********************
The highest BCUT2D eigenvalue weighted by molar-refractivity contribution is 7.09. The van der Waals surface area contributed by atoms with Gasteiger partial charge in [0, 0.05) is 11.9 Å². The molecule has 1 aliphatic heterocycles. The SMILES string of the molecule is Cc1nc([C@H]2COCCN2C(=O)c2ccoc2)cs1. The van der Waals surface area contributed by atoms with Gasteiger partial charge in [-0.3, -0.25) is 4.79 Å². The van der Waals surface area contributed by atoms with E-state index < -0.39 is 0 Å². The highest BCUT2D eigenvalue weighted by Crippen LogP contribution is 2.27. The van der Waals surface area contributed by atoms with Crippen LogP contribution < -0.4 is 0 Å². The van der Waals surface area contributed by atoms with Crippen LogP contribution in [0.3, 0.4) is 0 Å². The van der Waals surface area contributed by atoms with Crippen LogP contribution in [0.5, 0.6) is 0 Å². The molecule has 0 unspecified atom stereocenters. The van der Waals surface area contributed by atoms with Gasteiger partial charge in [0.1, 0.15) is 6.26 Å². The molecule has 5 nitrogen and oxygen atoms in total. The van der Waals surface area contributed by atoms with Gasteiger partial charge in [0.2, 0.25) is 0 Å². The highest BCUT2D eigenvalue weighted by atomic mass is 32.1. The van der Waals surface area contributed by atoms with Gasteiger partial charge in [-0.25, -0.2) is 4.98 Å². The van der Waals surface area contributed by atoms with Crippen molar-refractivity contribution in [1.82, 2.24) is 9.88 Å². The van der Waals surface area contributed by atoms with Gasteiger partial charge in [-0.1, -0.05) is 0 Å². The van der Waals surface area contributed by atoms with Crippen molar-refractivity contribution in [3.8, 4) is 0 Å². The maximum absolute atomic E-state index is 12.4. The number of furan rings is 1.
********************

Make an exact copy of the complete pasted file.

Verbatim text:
The highest BCUT2D eigenvalue weighted by molar-refractivity contribution is 7.09. The van der Waals surface area contributed by atoms with Gasteiger partial charge in [0, 0.05) is 11.9 Å². The molecule has 1 aliphatic heterocycles. The SMILES string of the molecule is Cc1nc([C@H]2COCCN2C(=O)c2ccoc2)cs1. The van der Waals surface area contributed by atoms with Gasteiger partial charge in [-0.3, -0.25) is 4.79 Å². The van der Waals surface area contributed by atoms with E-state index < -0.39 is 0 Å². The highest BCUT2D eigenvalue weighted by Crippen LogP contribution is 2.27. The van der Waals surface area contributed by atoms with Crippen LogP contribution < -0.4 is 0 Å². The van der Waals surface area contributed by atoms with Crippen LogP contribution in [0.3, 0.4) is 0 Å². The van der Waals surface area contributed by atoms with Crippen LogP contribution in [0.5, 0.6) is 0 Å². The molecule has 0 unspecified atom stereocenters. The van der Waals surface area contributed by atoms with Gasteiger partial charge in [0.1, 0.15) is 6.26 Å². The molecule has 5 nitrogen and oxygen atoms in total. The van der Waals surface area contributed by atoms with Gasteiger partial charge in [0.2, 0.25) is 0 Å². The highest BCUT2D eigenvalue weighted by atomic mass is 32.1. The van der Waals surface area contributed by atoms with Gasteiger partial charge in [-0.25, -0.2) is 4.98 Å². The van der Waals surface area contributed by atoms with Crippen molar-refractivity contribution in [1.82, 2.24) is 9.88 Å². The van der Waals surface area contributed by atoms with Gasteiger partial charge in [-0.1, -0.05) is 0 Å². The van der Waals surface area contributed by atoms with Crippen molar-refractivity contribution in [3.8, 4) is 0 Å². The maximum absolute atomic E-state index is 12.4. The number of furan rings is 1.